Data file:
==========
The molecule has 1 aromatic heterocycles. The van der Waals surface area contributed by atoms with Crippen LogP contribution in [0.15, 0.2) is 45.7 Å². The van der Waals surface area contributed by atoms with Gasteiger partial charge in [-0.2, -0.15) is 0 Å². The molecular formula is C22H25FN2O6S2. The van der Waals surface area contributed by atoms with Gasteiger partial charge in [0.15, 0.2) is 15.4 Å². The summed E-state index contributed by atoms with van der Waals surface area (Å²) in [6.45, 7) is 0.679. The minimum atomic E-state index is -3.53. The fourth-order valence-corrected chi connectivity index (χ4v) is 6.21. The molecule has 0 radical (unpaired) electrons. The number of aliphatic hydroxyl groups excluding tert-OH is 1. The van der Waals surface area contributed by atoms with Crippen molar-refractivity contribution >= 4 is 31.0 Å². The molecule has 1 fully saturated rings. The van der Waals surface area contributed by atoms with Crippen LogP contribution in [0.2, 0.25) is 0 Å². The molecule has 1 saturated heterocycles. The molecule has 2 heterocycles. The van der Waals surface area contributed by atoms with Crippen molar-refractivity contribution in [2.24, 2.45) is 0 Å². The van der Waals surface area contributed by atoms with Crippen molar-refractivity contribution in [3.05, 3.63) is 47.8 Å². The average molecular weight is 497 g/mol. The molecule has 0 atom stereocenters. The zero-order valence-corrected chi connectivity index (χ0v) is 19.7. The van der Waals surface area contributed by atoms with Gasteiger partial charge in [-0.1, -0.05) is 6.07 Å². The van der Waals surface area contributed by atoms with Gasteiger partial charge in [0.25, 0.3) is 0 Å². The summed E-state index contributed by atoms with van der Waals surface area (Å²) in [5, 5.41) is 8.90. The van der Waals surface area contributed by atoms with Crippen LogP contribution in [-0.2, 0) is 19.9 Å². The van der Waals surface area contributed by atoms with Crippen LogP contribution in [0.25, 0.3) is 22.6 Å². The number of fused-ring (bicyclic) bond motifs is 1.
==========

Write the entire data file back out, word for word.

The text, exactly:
The molecule has 1 aromatic heterocycles. The van der Waals surface area contributed by atoms with Crippen LogP contribution in [0.15, 0.2) is 45.7 Å². The van der Waals surface area contributed by atoms with Gasteiger partial charge in [-0.2, -0.15) is 0 Å². The molecular formula is C22H25FN2O6S2. The van der Waals surface area contributed by atoms with Gasteiger partial charge in [0.15, 0.2) is 15.4 Å². The summed E-state index contributed by atoms with van der Waals surface area (Å²) in [6.45, 7) is 0.679. The minimum atomic E-state index is -3.53. The fourth-order valence-corrected chi connectivity index (χ4v) is 6.21. The molecule has 0 radical (unpaired) electrons. The number of aliphatic hydroxyl groups excluding tert-OH is 1. The van der Waals surface area contributed by atoms with Crippen molar-refractivity contribution >= 4 is 31.0 Å². The molecule has 1 fully saturated rings. The van der Waals surface area contributed by atoms with Crippen LogP contribution in [0.2, 0.25) is 0 Å². The molecule has 1 saturated heterocycles. The molecule has 2 heterocycles. The van der Waals surface area contributed by atoms with Crippen molar-refractivity contribution in [2.24, 2.45) is 0 Å². The van der Waals surface area contributed by atoms with Crippen molar-refractivity contribution in [3.05, 3.63) is 47.8 Å². The average molecular weight is 497 g/mol. The molecule has 0 atom stereocenters. The zero-order valence-corrected chi connectivity index (χ0v) is 19.7. The van der Waals surface area contributed by atoms with Gasteiger partial charge in [-0.1, -0.05) is 6.07 Å². The van der Waals surface area contributed by atoms with Gasteiger partial charge in [0.25, 0.3) is 0 Å². The summed E-state index contributed by atoms with van der Waals surface area (Å²) in [5, 5.41) is 8.90. The van der Waals surface area contributed by atoms with Crippen LogP contribution in [-0.2, 0) is 19.9 Å². The van der Waals surface area contributed by atoms with Crippen LogP contribution in [0.25, 0.3) is 22.6 Å². The number of fused-ring (bicyclic) bond motifs is 1.